implement their obligations. It also means helping countries who wish to strengthen their confidence in a regime to
conduct their own compliance assessments, or develop regional capabilities, or to contribute more fully to international
efforts. Five of the Verification Panel’s recommendations addressed steps to build and strengthen such capacities. The
practical work that member states and regional organizations like the European Union (EU) have undertaken to provide
support and assistance pursuant to UNSCR 1540 is a concrete manifestation that states take seriously the relevance to
compliance of building the capacity to implement fully obligations.
Very significant challenges to international security and stability remain, most notably but not exclusively, in the
sphere of nuclear nonproliferation. For this reason, there is no more important time than now, when the international
community is facing significant noncompliance challenges, for the community to use all available tools, including this
resolution, to express its strongest and broadest endorsement of compliance and to urge states that are not currently in
compliance with their obligations to come back into compliance.
Mr. Chairman, the United States, the co-sponsors of this resolution, and the overwhelming majority of the other nations
represented here today consider the state of compliance of other states parties with their nonproliferation, arms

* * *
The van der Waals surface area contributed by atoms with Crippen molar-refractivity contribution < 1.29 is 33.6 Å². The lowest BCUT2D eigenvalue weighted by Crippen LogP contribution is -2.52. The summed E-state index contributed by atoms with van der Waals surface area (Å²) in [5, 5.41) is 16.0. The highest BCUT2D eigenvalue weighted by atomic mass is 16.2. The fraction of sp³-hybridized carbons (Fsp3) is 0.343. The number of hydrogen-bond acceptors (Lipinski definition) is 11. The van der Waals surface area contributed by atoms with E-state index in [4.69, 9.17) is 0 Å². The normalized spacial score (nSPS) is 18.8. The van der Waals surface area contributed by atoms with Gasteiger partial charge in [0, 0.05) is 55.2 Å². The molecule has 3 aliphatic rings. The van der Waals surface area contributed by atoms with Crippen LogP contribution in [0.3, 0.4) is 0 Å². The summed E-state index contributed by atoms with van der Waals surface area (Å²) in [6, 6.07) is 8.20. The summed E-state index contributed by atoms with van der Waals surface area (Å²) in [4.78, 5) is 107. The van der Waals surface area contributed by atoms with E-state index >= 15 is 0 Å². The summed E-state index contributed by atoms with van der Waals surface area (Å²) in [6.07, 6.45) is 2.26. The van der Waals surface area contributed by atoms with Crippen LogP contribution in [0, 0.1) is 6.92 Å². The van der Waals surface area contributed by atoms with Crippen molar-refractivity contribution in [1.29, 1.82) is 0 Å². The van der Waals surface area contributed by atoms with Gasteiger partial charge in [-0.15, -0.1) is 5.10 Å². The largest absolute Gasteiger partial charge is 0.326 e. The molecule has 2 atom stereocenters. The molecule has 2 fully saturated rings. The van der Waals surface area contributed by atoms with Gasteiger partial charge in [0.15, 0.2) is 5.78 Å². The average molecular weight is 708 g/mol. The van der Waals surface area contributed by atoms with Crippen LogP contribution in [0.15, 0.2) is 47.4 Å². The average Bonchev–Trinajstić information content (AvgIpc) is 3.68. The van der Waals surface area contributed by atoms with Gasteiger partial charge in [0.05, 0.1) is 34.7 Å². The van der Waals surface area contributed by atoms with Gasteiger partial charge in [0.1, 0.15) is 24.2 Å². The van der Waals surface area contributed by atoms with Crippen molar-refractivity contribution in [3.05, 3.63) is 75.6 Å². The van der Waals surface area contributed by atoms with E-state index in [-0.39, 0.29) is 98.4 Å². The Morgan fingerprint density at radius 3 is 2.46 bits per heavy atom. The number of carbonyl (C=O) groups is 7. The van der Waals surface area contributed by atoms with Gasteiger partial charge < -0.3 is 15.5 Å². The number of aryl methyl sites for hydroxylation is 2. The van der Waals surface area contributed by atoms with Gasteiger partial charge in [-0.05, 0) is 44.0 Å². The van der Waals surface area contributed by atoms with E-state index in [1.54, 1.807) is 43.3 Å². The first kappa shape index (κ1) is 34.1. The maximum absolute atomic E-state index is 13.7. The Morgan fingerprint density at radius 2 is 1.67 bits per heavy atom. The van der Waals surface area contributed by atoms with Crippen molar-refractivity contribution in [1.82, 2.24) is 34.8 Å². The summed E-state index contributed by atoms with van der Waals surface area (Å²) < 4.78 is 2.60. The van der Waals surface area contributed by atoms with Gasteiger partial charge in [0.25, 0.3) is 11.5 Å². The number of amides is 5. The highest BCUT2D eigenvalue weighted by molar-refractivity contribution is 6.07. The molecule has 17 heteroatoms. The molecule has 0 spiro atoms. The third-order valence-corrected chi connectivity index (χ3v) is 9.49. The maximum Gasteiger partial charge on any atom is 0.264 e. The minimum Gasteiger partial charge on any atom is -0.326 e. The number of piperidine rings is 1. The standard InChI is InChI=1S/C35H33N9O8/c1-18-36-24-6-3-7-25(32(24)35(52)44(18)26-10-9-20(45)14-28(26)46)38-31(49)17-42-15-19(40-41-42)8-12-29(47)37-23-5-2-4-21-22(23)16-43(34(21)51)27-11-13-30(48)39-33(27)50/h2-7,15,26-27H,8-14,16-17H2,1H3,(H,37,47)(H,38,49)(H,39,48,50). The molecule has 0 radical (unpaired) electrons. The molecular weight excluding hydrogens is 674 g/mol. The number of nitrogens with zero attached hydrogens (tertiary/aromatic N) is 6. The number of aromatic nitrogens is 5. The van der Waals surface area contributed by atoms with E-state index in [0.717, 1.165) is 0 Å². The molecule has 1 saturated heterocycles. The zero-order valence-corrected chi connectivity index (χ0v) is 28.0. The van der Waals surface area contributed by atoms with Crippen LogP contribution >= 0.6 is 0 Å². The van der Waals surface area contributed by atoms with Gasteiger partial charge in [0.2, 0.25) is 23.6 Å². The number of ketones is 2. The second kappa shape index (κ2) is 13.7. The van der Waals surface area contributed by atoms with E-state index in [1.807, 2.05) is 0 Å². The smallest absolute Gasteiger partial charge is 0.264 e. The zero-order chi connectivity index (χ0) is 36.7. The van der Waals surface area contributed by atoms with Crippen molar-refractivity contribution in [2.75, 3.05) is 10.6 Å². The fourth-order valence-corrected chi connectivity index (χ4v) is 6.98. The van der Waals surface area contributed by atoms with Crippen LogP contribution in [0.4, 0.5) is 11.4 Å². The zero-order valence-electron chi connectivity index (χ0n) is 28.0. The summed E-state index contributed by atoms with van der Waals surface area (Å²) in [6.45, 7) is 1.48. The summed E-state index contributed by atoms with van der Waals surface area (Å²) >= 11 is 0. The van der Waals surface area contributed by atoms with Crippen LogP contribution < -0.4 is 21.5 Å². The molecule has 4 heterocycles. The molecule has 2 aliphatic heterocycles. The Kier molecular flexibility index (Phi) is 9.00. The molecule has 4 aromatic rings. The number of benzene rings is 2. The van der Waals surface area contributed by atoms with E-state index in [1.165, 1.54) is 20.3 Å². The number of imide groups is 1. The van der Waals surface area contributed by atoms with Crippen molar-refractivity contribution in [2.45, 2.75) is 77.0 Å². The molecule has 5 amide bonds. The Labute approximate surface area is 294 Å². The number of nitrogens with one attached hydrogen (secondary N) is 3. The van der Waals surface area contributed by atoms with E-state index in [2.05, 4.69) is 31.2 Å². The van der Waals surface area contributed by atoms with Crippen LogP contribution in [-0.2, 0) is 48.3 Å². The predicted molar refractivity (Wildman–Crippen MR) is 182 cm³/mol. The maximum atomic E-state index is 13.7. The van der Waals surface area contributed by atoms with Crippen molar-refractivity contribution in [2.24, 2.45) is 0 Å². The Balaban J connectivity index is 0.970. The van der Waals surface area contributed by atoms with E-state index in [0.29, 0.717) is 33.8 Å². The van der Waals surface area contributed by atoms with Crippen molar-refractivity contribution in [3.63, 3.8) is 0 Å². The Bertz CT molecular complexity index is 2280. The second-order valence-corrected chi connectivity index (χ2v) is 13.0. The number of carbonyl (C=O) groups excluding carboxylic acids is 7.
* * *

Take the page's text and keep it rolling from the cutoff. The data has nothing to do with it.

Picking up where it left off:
limitation and disarmament agreements and commitments when making calculations of how best to maintain and ensure their
own security. Few, if any, of us sitting here today would be likely to enter into any agreement – be it multilateral or
bilateral – if we believed that other parties were unlikely to comply with its terms. When we adhere to a treaty, we
want to know whether the other parties also are complying, we want to discover noncompliance early enough to be able to
deny violators any benefit from such noncompliance, and we want to know that the international community will work
diligently to encourage and induce violators to reverse their noncompliance and come back into compliance.
The resolution that we are offering for consideration today can be an important component of our collective diplomatic
efforts to underscore the importance of compliance, to develop our individual and collective capacities for compliance,
and to encourage a return to compliance by states that are not currently in compliance with their obligations.
Mr. Chairman, the strides that we collectively have made to date toward recognition of the impact of noncompliance on
our collective security and toward holding states accountable for their noncompliance are important. But, more must be
done. Noncompliance continues to pose significant challenges to our collective security and to the integrity of the
international system. There are no easy answers to the noncompliance issues that we face. The question is, are we up to
the challenges they pose? The United States believes that we are, and that this resolution can make a useful
contribution in reflecting our commitment to acting together to strengthen compliance.
Thank you again Mr. Chairman, and members of the Committee, for your attention to these issues. We welcome broad
co-sponsorship and encourage widespread support for this important resolution.